Deliberations to resume Monday in Georgia murder trial
Aug. 05, 2017
SAVANNAH, Ga. (AP) — Jury deliberations resume Monday in the trial of a Georgia woman accused in a rental dispute that turned deadly.
Chatham County Superior Court Judge Louisa Abbot sent jurors home Friday night after about 6½ hours of discussion in the case against 71-year-old Vivian Corley.
The Savannah Morning News reports Abbot ordered the panel to return to court at 9 a.m. Monday.
In closing arguments Friday, prosecutor Jerry Rothschild told jurors that Corley intentionally shot an unarmed, innocent woman in what he called an "indefensible shooting."
"She shot this girl in cold blood," Rothschild told jurors. "She meant to shoot her. She meant to kill her. What this victim is guilty of was bringing a pink cellphone to a gunfight."
But defense attorney Amy Ihrig said her client acted in self-defense from an intruder on her property and "lawfully defended herself" when she shot Lorraine Manuel, 27, on June 4, 2015.
Corley pleaded not guilty to malice murder, felony murder, aggravated assault and possession of a weapon during the commission of a felony in the shooting of Manuel at a rental property. The victim, who was shot once below her eye with a .38-caliber revolver, died several days later at Memorial University Medical Center.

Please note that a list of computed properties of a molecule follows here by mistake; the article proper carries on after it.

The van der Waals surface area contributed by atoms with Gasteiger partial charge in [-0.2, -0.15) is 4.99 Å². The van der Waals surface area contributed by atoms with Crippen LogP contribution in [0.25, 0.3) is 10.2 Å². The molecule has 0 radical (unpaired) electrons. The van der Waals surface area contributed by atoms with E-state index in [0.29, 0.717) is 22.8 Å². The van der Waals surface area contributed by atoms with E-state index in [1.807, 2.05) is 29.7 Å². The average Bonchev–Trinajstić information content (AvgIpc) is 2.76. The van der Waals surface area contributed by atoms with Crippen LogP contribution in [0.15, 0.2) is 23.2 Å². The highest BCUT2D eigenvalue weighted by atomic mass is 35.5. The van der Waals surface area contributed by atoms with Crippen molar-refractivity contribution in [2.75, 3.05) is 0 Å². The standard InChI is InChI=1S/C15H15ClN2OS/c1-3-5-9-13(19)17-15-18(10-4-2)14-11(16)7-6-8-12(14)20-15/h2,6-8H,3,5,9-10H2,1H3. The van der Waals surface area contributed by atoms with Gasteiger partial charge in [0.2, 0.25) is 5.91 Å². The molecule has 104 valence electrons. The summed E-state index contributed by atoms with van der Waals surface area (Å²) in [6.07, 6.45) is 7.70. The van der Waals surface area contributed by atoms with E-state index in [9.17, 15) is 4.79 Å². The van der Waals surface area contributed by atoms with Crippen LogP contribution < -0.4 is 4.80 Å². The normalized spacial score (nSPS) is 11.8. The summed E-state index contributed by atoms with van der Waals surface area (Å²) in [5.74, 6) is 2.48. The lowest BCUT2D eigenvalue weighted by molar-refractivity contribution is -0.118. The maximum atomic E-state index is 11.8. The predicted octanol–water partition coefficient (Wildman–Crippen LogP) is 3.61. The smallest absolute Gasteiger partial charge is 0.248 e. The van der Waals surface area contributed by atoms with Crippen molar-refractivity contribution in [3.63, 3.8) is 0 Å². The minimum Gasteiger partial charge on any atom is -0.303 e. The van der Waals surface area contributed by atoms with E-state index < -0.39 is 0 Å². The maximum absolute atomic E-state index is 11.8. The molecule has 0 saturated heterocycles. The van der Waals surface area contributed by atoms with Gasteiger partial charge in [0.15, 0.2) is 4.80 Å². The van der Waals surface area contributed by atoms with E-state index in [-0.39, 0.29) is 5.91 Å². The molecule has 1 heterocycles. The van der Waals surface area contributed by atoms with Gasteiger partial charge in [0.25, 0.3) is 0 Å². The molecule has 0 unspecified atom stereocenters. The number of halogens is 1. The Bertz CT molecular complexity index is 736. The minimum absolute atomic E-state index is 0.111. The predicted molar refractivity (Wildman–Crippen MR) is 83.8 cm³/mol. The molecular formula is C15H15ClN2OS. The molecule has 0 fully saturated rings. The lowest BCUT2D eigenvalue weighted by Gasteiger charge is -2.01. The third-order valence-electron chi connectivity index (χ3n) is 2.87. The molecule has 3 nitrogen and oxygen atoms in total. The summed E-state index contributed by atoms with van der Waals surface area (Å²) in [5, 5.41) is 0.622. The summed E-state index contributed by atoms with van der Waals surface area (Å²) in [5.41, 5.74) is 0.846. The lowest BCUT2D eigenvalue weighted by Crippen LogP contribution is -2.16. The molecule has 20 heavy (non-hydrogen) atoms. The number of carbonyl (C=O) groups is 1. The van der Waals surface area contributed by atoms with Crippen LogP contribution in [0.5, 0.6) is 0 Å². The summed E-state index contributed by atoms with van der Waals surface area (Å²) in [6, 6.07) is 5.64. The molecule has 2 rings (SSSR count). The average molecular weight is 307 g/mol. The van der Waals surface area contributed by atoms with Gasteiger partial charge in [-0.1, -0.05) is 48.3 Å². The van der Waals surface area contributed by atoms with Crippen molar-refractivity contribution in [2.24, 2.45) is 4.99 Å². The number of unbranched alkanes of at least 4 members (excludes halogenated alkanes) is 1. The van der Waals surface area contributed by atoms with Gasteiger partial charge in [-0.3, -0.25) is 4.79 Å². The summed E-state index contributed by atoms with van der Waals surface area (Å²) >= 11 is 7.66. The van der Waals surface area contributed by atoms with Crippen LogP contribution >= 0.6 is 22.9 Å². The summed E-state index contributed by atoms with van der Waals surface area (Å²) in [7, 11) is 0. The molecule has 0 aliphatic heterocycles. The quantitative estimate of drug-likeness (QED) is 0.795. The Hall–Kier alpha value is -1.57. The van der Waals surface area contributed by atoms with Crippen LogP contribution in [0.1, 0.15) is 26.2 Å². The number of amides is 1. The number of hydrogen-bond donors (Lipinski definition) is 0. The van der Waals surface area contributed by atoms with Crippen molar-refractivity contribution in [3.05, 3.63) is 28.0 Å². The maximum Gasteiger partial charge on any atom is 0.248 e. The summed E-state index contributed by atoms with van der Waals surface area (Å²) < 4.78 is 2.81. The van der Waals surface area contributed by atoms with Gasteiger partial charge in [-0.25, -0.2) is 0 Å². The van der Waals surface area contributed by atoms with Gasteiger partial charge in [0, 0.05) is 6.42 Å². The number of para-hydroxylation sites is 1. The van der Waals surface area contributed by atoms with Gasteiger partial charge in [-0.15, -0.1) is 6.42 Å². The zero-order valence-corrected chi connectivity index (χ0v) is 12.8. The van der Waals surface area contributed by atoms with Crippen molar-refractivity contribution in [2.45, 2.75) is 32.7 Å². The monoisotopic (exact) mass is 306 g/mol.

The shooting occurred after Manuel went to the property to retrieve rental application documents for the $950-a-month property. The documents contained Social Security numbers and personal information for Manuel and her fiance, Marshall Franklin, after Corley rejected their application.
Franklin testified the victim thought Corley was a "con artist" and wanted out of the agreement.
Rothschild contended that Corley killed Manuel in a "petty rent dispute."
Ihrig argued Corley was frightened by the victim who she said forced her way into Corley's property, justifying her use of force.
Corley was heard on a 911 call telling an operator she had an applicant who she had rejected who had threatened her, referring to a male, and wanted police there. When Manuel showed up alone, Corley refused to return the document immediately and a confrontation between the women ensued at the front door. A gunshot rang out shortly afterward.
Corley was then heard calling police to report a woman had been shot and admitting she had done it with a gun still in her hand, testimony showed.
Rothschild told jurors that, "One person in this confrontation is looking for a fight (Corley). The other (Manuel) is looking for a paper."
"These people (Manuel and her fiance) aren't thugs," he told jurors. "These aren't violent people.(Corley) is cool, calm and collected after she shot somebody.
"She's not sorry. She doesn't care. It's just a nuisance for her to have this trial."
But Ihrig argued Corley found herself in the house with Manuel, an intruder, in what she considered to be a threatening situation.
"She did not know what was happening. She expected a guy. Ms. Corley shot her because she had to."
Information from: Savannah Morning News, http://www.savannahnow.com